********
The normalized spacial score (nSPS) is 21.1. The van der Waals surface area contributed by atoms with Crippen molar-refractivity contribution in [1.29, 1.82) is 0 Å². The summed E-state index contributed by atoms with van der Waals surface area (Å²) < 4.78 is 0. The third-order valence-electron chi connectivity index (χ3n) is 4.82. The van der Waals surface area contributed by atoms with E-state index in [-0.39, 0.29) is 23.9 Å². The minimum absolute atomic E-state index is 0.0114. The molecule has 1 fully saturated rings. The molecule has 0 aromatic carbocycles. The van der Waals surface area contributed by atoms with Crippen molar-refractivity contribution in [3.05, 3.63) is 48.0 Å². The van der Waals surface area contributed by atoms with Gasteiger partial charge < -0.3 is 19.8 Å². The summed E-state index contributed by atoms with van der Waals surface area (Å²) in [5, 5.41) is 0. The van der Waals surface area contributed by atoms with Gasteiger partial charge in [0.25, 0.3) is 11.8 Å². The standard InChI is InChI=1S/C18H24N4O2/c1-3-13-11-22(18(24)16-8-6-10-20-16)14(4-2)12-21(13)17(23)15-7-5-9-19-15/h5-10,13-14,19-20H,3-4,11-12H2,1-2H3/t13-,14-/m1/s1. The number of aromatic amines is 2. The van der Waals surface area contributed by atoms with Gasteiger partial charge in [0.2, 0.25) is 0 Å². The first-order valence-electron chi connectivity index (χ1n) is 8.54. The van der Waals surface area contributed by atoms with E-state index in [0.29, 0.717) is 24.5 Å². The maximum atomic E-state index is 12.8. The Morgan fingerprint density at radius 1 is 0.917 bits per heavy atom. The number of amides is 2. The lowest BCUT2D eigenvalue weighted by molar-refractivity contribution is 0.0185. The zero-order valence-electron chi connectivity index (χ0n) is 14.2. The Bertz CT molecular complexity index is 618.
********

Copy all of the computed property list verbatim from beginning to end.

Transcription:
The normalized spacial score (nSPS) is 21.1. The van der Waals surface area contributed by atoms with Crippen molar-refractivity contribution in [1.29, 1.82) is 0 Å². The summed E-state index contributed by atoms with van der Waals surface area (Å²) < 4.78 is 0. The third-order valence-electron chi connectivity index (χ3n) is 4.82. The van der Waals surface area contributed by atoms with E-state index in [-0.39, 0.29) is 23.9 Å². The minimum absolute atomic E-state index is 0.0114. The molecule has 1 fully saturated rings. The molecule has 0 aromatic carbocycles. The van der Waals surface area contributed by atoms with Crippen molar-refractivity contribution in [3.05, 3.63) is 48.0 Å². The van der Waals surface area contributed by atoms with Gasteiger partial charge < -0.3 is 19.8 Å². The summed E-state index contributed by atoms with van der Waals surface area (Å²) in [5, 5.41) is 0. The van der Waals surface area contributed by atoms with Gasteiger partial charge in [0.25, 0.3) is 11.8 Å². The standard InChI is InChI=1S/C18H24N4O2/c1-3-13-11-22(18(24)16-8-6-10-20-16)14(4-2)12-21(13)17(23)15-7-5-9-19-15/h5-10,13-14,19-20H,3-4,11-12H2,1-2H3/t13-,14-/m1/s1. The number of aromatic amines is 2. The van der Waals surface area contributed by atoms with Gasteiger partial charge in [0.2, 0.25) is 0 Å². The first-order valence-electron chi connectivity index (χ1n) is 8.54. The van der Waals surface area contributed by atoms with E-state index in [0.29, 0.717) is 24.5 Å². The maximum atomic E-state index is 12.8. The Morgan fingerprint density at radius 1 is 0.917 bits per heavy atom. The number of amides is 2. The lowest BCUT2D eigenvalue weighted by molar-refractivity contribution is 0.0185. The zero-order valence-electron chi connectivity index (χ0n) is 14.2. The Bertz CT molecular complexity index is 618.